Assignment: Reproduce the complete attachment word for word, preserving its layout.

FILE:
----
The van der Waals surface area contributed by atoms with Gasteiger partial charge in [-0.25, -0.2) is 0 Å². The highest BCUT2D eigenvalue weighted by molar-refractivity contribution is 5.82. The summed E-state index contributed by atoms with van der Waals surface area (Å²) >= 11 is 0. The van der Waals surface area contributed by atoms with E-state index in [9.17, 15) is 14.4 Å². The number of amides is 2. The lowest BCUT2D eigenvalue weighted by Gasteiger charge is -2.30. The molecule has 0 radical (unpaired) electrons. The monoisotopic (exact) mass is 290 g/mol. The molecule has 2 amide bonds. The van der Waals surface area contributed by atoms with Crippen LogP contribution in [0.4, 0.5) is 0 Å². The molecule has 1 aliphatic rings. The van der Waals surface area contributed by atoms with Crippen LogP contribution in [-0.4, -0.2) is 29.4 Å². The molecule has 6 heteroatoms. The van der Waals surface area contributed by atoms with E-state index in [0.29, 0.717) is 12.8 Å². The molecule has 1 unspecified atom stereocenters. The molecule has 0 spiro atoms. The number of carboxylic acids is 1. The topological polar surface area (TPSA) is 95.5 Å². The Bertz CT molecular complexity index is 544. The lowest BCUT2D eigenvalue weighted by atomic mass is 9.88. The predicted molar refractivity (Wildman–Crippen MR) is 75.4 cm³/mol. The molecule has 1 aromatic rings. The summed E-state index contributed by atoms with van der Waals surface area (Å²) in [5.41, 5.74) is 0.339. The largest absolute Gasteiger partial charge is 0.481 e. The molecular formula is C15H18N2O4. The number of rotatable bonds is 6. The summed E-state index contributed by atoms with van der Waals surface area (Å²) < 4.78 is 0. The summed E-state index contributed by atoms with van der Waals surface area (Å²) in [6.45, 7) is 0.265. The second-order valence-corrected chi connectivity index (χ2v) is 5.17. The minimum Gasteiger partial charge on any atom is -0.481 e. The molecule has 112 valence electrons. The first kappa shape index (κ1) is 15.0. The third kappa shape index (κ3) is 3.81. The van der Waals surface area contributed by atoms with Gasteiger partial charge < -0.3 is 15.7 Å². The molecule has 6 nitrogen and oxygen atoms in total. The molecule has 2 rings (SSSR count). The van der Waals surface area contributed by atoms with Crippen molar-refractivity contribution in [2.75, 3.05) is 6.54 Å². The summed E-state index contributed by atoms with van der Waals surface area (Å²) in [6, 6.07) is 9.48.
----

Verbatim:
The van der Waals surface area contributed by atoms with Gasteiger partial charge in [-0.25, -0.2) is 0 Å². The highest BCUT2D eigenvalue weighted by molar-refractivity contribution is 5.82. The summed E-state index contributed by atoms with van der Waals surface area (Å²) >= 11 is 0. The van der Waals surface area contributed by atoms with E-state index in [9.17, 15) is 14.4 Å². The number of amides is 2. The lowest BCUT2D eigenvalue weighted by Gasteiger charge is -2.30. The molecule has 0 radical (unpaired) electrons. The monoisotopic (exact) mass is 290 g/mol. The molecule has 2 amide bonds. The van der Waals surface area contributed by atoms with Crippen LogP contribution in [0.4, 0.5) is 0 Å². The molecule has 1 aliphatic rings. The van der Waals surface area contributed by atoms with Crippen LogP contribution in [-0.4, -0.2) is 29.4 Å². The molecule has 6 heteroatoms. The van der Waals surface area contributed by atoms with E-state index in [0.29, 0.717) is 12.8 Å². The molecule has 1 unspecified atom stereocenters. The molecule has 0 spiro atoms. The number of carboxylic acids is 1. The topological polar surface area (TPSA) is 95.5 Å². The Bertz CT molecular complexity index is 544. The lowest BCUT2D eigenvalue weighted by atomic mass is 9.88. The predicted molar refractivity (Wildman–Crippen MR) is 75.4 cm³/mol. The molecule has 1 aromatic rings. The summed E-state index contributed by atoms with van der Waals surface area (Å²) in [5.41, 5.74) is 0.339. The largest absolute Gasteiger partial charge is 0.481 e. The molecular formula is C15H18N2O4. The number of rotatable bonds is 6. The summed E-state index contributed by atoms with van der Waals surface area (Å²) < 4.78 is 0. The summed E-state index contributed by atoms with van der Waals surface area (Å²) in [6.45, 7) is 0.265. The second-order valence-corrected chi connectivity index (χ2v) is 5.17. The minimum Gasteiger partial charge on any atom is -0.481 e. The molecule has 112 valence electrons. The first kappa shape index (κ1) is 15.0. The third kappa shape index (κ3) is 3.81. The van der Waals surface area contributed by atoms with Gasteiger partial charge < -0.3 is 15.7 Å². The molecule has 6 nitrogen and oxygen atoms in total. The molecule has 2 rings (SSSR count). The van der Waals surface area contributed by atoms with Crippen molar-refractivity contribution in [2.75, 3.05) is 6.54 Å². The summed E-state index contributed by atoms with van der Waals surface area (Å²) in [6, 6.07) is 9.48.